Yellow Springs High School
YSHS seniors Elise Giardullo and Gabe Amrhein will host a 24-hour relay “A Promise to Eben: No Text Is Worth Your Life,” to raise awareness of the dangers of driving and texting. The event takes place Saturday, May 28, at the high school, beginning at 9 a.m. (Photo by Lauren Heaton)

YSHS seniors Elise Giardullo and Gabe Amrhein will host a 24-hour relay “A Promise to Eben: No Text Is Worth Your Life,” to raise awareness of the dangers of driving and texting. The event takes place Saturday, May 28, at the high school, beginning at 9 a.m. (Photo by Lauren Heaton)

Seniors make meaning from tragedy

When loved ones think of Eben Wildman, they often think of his wide smile and bright blue eyes, according to his mother, Sarah Wildman.

“He had a kind heart, a lot of energy and a ready smile,” said Wildman, who works as the Village economic sustainability coordinator.

Eben Wildman

Eben Wildman

But Eben, then a sophomore at Miami University, died on Oct. 16, 2010, when his car swerved on State Road 343 about a mile and a half out of town, when he was returning from a party in Columbus to stay the night with his mother in Yellow Springs. Evidence found at the scene indicates that texting was the cause of the accident.

 

The loss of a young life is always tragic, but two local young people hope to find meaning in that tragedy. The meaning sought by Elise Giardullo and Gabe Amrhein is their attempt to save other lives by educating young adults on the dangers of texting while driving.

“Even though Eben’s gone, he can still make a difference,” Giardullo said in a recent interview.

Giardullo and Amrhein, both seniors at Yellow Springs High School, have fashioned as their senior project “A Promise to Eben: No Text Is Worth Your Life,” a 24-hour relay aimed at raising funds and raising awareness of the dangers of driving and texting.

The idea for the project— all YSHS seniors are required to do a community service project — came to Giardullo not long after Eben’s death, she said. Last fall, Giardullo and her parents were arguing with her about her own practice of texting while driving, when she heard about the death of Eben, who she had met briefly and immediately liked. She attended his viewing, where Eben’s family had on a table a stack of pledges for people to sign, promising to never again text while driving.

“It hit a chord in me,” Giardullo said, “that they’d think of this in their time of tragedy.”

Research makes clear that texting while driving can be deadly. According to an 18-month study of truck drivers by the Virginia Tech Transportation Institute, the drivers were 23 times more likely to have an accident when texting. A different study, focused on drivers of cars rather than trucks and conducted by the University of Utah, found that drivers were eight times more likely to have an accident while texting. The difference between the two studies may be linked to trucks being more difficult to maneuver and stop.

And according to the National Highway Traffic Safety Administration, 16 percent of all fatal crashes in 2008 were caused by driver distraction, of which texting is a main contributor. Texting while driving causes accidents because drivers tend to spend about five seconds looking at their devices, enough time at typical highway speeds to cover more than the length of a football field.

Yet kids do it anyway. According to Giardullo — who will never text while driving again — she knows hardly anyone in her age group who does not text while driving. While young people know the danger, they think they’re good at texting and that warnings don’t apply to them. And given the increasing prevalence of social networking technology, “kids feel they need to be connected to each other” at all times, she said, so that when a friend texts them, they need to respond.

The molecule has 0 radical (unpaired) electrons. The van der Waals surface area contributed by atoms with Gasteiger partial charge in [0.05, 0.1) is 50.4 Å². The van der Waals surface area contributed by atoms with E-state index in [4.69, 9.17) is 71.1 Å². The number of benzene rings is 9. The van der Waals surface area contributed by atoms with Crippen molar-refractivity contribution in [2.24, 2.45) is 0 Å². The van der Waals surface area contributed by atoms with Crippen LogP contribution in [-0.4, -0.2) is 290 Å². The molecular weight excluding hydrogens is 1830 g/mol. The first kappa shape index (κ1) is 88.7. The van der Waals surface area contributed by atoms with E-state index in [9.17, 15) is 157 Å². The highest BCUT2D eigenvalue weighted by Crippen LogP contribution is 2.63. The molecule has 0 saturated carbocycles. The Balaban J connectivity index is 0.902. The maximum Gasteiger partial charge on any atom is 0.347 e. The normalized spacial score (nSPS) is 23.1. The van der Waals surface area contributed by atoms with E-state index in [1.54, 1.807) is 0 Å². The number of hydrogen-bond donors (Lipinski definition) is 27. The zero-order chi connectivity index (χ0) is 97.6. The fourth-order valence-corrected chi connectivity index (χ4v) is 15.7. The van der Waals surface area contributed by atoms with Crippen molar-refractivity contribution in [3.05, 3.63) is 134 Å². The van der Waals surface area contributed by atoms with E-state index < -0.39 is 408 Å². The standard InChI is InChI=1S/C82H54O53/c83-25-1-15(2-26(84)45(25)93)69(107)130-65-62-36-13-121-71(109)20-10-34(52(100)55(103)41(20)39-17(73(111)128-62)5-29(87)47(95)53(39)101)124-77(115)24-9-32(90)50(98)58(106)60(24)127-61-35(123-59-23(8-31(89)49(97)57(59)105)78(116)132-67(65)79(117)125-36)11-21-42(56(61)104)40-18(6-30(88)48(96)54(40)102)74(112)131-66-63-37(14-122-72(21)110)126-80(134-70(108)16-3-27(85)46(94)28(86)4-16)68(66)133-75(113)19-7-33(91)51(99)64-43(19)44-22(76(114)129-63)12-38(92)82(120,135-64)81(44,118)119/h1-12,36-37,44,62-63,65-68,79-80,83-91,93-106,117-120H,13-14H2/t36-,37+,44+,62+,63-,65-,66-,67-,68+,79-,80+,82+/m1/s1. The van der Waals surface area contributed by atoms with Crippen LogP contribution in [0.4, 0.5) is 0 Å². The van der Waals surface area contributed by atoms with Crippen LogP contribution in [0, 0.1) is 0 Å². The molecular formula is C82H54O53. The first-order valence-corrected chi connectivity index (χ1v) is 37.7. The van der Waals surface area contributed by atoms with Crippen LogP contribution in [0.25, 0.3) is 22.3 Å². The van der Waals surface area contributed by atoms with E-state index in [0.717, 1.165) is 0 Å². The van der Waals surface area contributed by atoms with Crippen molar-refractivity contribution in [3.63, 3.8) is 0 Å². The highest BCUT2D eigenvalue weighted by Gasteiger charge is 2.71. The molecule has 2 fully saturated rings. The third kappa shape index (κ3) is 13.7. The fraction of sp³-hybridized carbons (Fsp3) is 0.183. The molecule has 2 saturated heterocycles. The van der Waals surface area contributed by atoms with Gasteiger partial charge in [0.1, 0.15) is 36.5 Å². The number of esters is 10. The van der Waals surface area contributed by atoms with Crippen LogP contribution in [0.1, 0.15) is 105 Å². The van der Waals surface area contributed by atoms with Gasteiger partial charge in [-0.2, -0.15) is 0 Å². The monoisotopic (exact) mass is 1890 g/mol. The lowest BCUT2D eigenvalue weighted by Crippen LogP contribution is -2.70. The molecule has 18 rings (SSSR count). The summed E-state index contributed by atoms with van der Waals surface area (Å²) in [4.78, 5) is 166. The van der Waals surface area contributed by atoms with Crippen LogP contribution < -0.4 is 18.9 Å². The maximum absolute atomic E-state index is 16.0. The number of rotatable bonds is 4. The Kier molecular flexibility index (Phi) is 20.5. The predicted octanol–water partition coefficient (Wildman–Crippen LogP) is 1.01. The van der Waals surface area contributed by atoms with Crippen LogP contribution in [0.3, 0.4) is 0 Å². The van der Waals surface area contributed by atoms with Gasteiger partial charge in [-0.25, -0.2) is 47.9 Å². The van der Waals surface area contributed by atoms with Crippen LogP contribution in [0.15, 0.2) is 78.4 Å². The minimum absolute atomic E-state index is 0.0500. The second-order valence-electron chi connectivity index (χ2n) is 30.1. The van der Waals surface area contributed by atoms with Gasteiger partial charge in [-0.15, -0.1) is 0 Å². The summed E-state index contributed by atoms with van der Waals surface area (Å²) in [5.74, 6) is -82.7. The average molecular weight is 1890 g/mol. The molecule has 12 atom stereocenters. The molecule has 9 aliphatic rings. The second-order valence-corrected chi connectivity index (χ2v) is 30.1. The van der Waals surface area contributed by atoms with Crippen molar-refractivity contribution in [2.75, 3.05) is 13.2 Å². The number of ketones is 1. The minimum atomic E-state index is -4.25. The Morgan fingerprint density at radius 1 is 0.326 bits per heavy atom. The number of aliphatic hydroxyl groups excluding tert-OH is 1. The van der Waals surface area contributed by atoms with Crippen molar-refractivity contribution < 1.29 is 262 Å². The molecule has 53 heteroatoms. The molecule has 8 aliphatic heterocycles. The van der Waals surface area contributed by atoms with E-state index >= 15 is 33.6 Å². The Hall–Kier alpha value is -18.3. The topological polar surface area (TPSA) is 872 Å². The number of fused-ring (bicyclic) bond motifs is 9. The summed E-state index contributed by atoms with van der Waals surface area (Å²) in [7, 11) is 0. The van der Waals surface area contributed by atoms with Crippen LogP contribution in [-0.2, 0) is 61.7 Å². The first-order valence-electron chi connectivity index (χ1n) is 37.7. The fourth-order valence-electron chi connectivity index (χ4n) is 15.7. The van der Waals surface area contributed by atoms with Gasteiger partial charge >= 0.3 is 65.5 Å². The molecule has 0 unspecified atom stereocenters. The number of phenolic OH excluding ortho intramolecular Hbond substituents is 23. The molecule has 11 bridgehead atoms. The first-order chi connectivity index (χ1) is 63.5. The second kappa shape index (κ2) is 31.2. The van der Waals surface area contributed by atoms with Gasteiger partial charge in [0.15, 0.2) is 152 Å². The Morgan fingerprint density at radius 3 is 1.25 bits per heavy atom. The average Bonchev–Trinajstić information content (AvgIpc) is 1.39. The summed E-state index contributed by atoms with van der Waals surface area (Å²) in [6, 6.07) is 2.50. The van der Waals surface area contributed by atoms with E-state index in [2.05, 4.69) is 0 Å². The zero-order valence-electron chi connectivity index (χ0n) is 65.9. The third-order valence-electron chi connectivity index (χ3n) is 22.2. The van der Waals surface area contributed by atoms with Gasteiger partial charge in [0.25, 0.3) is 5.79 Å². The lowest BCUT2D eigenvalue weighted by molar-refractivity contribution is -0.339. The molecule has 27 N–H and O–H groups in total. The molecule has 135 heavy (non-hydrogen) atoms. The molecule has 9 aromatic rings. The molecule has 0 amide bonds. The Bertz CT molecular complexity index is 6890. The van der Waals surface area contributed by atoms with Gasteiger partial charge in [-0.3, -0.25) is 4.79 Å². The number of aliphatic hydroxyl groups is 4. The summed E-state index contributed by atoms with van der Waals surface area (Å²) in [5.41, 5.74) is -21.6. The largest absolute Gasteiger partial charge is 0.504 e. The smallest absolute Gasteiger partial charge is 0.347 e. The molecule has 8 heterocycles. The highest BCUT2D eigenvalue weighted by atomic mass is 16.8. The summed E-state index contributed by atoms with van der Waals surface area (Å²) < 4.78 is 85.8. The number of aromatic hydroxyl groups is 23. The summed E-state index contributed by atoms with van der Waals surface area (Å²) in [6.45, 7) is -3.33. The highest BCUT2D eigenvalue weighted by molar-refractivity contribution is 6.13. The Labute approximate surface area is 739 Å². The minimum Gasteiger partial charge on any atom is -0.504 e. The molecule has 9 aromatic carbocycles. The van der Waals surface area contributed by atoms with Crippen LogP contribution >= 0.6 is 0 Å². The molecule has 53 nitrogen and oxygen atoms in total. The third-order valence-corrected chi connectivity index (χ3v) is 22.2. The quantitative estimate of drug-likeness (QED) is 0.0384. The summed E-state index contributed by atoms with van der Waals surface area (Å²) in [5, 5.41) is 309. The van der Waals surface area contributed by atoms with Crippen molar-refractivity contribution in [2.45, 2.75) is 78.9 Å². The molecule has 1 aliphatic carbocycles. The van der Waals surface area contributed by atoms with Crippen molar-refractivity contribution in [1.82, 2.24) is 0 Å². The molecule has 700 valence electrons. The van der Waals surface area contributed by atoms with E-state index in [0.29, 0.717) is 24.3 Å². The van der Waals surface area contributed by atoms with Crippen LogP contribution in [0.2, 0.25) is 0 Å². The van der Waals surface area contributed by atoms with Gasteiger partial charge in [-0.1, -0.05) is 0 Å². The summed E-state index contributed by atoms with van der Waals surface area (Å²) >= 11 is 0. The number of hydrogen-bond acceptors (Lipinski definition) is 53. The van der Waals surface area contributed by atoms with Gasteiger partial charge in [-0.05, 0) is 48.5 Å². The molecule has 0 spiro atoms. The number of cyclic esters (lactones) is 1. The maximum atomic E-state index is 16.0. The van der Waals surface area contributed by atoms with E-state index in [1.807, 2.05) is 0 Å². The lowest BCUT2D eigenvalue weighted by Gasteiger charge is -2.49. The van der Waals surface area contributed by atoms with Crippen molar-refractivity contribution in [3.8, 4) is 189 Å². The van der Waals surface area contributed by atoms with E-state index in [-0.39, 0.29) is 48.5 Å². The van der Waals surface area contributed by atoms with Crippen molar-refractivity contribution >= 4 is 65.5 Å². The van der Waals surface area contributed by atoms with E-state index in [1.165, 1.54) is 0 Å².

Eben Wildman was by all accounts an exceptional and responsible young person; he served as president of his class at Southeastern High School, played baseball and football, was a member of the National Honor Society and the lead in both the junior and senior class plays. A dedicated skeet shooter, by age 10 he was a member of the National Junior Olympic Shotgun Team.

“He usually did the right thing,” Sarah Wildman said about her son. “But not that night.”

Giardullo and Amrhein are aiming their message not just at Yellow Springs High School students, but also students from Cedarville, Fairborn, Greenon and Southeastern High Schools, in order to spread their message to as many as possible. Accompanied by Wildman, Giardullo has visited several schools to speak to classes about the relay and to raise awareness of the dangers of texting while driving.

Giardullo and Amrhein also created a video to help educate young people, which they show during their presentations.

The final component of their project is the “No Text is Worth Your Life” 24-hour-relay, which will take place at Yellow Springs High School beginning Saturday, May 28, at 9 a.m. The teams will raise funds to be used for local scholarship programs, and also collect signed “A Promise to Eben” pledges prior to the event, modeled on those created by the Wildman family after Eben died.

The project seems to be bringing together the talents of Giardullo and Amrhein, according to Sarah Wildman, since Amrhein used his technical skills to produce the video and Giardullo is a strong communicator. Both young people have done an excellent job finding out what they need to say and creating a way of saying it, she said.

And she finds comfort in a project that seeks to help other young people avoid the tragic accident that took the life of her son.

“This project has a lot of meaning,” Wildman said. “There’s no way that Eben’s lost future can be brought back. But at least there’s some legacy, since Elise and Gabe are finding a way to use the accident for a good purpose. That’s very important to me.”

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